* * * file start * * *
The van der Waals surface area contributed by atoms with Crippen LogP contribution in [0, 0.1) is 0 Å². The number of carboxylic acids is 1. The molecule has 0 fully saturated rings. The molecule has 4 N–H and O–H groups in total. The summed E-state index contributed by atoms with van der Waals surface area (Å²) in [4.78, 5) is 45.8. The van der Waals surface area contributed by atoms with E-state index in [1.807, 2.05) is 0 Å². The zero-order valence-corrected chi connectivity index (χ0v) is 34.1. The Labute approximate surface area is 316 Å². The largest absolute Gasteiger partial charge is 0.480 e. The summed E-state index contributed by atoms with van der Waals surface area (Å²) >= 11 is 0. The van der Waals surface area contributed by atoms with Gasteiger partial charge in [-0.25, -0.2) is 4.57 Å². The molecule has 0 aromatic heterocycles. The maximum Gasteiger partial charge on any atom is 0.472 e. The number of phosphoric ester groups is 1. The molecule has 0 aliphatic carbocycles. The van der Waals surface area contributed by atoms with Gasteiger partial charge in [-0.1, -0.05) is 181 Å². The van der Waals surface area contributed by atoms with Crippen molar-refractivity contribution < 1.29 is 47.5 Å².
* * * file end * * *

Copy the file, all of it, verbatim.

The van der Waals surface area contributed by atoms with Crippen LogP contribution in [0, 0.1) is 0 Å². The number of carboxylic acids is 1. The molecule has 0 fully saturated rings. The molecule has 4 N–H and O–H groups in total. The summed E-state index contributed by atoms with van der Waals surface area (Å²) in [4.78, 5) is 45.8. The van der Waals surface area contributed by atoms with E-state index in [1.807, 2.05) is 0 Å². The zero-order valence-corrected chi connectivity index (χ0v) is 34.1. The Labute approximate surface area is 316 Å². The largest absolute Gasteiger partial charge is 0.480 e. The summed E-state index contributed by atoms with van der Waals surface area (Å²) >= 11 is 0. The van der Waals surface area contributed by atoms with Gasteiger partial charge in [-0.25, -0.2) is 4.57 Å². The molecule has 0 aromatic heterocycles. The maximum Gasteiger partial charge on any atom is 0.472 e. The number of phosphoric ester groups is 1. The molecule has 0 aliphatic carbocycles. The van der Waals surface area contributed by atoms with Gasteiger partial charge in [-0.1, -0.05) is 181 Å². The van der Waals surface area contributed by atoms with Crippen molar-refractivity contribution < 1.29 is 47.5 Å².